Among the similar analyses reported so far, there are reports about microgrids including diesel generators, BESSs and renewable energy sources. For example, several simulation results for transient performance like a step load change obtained by using detailed numerical model are presented in [15] - [26], and analyses for controllability improvement under fluctuating power during long time period are presented in [27] [28] [29] [30] [31] [32]. However there are few reports in which the VS-DFIG is considered. This paper proposes a new strategy to enhance the controllability of the main generator in a small-scale power grid by adopting the VS-DFIG, and thus it will be possible to introduce further renewable energy sources to small-scale power grid with the proposed VS-DFIG based diesel power plant.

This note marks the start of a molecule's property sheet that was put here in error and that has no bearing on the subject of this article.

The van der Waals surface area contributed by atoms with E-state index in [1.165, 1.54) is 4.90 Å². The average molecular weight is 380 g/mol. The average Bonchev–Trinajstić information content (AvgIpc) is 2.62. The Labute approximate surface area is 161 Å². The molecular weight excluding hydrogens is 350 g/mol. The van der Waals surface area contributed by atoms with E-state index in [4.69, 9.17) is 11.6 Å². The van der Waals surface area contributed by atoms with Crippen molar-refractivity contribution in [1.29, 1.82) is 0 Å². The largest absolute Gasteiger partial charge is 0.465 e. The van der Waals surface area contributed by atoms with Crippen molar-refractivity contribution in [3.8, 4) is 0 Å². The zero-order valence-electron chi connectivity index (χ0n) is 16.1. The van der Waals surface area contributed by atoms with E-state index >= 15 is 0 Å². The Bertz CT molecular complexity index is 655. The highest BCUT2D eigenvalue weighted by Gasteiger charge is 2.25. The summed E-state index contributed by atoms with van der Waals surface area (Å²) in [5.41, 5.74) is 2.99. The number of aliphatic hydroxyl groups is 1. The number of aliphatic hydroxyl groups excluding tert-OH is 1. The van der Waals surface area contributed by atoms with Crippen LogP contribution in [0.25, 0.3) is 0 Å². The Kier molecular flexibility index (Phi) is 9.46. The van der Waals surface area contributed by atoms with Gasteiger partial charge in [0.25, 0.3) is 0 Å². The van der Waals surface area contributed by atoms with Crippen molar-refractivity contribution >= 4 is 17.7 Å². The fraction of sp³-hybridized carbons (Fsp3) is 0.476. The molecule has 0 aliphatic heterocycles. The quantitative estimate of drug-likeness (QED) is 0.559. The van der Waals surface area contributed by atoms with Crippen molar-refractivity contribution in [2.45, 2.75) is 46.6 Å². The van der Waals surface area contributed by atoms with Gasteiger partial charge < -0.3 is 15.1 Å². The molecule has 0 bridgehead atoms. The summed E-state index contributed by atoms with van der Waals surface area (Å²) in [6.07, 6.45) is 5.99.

The simulation analysis in this paper is performed by PSCAD/EMTDC.

2. Overview of the Modeling

2.1. Model of Small-Scale Power Grid

Figure 1 shows a construction of the small-scale power system model. A Diesel Generator 1 (DG1) and a Diesel Generator 2 (DG2) are diesel power plants. Squirrel Cage Induction Generator (SCIG) is a constant speed wind generator. Power ratings, rated voltage and impedances of the transmission lines are shown in Figure 1. DG1 is a conventional FS-SG equipped with speed governor and automatic voltage regulator. DG2 has the same rating as DG1 for which, however, two types of generator are used. One is a FS-SG same as DG1 and the other is a VS-DFIG. In this study, difference between the performances of the two types of DG2 for power grid frequency characteristics is evaluated. The wind power station is composed of single SCIG equipped with aerodynamically characterized wind turbine. Load A and B are modeled by using resistive components as consumers.

2.2. Model of Diesel Power Plant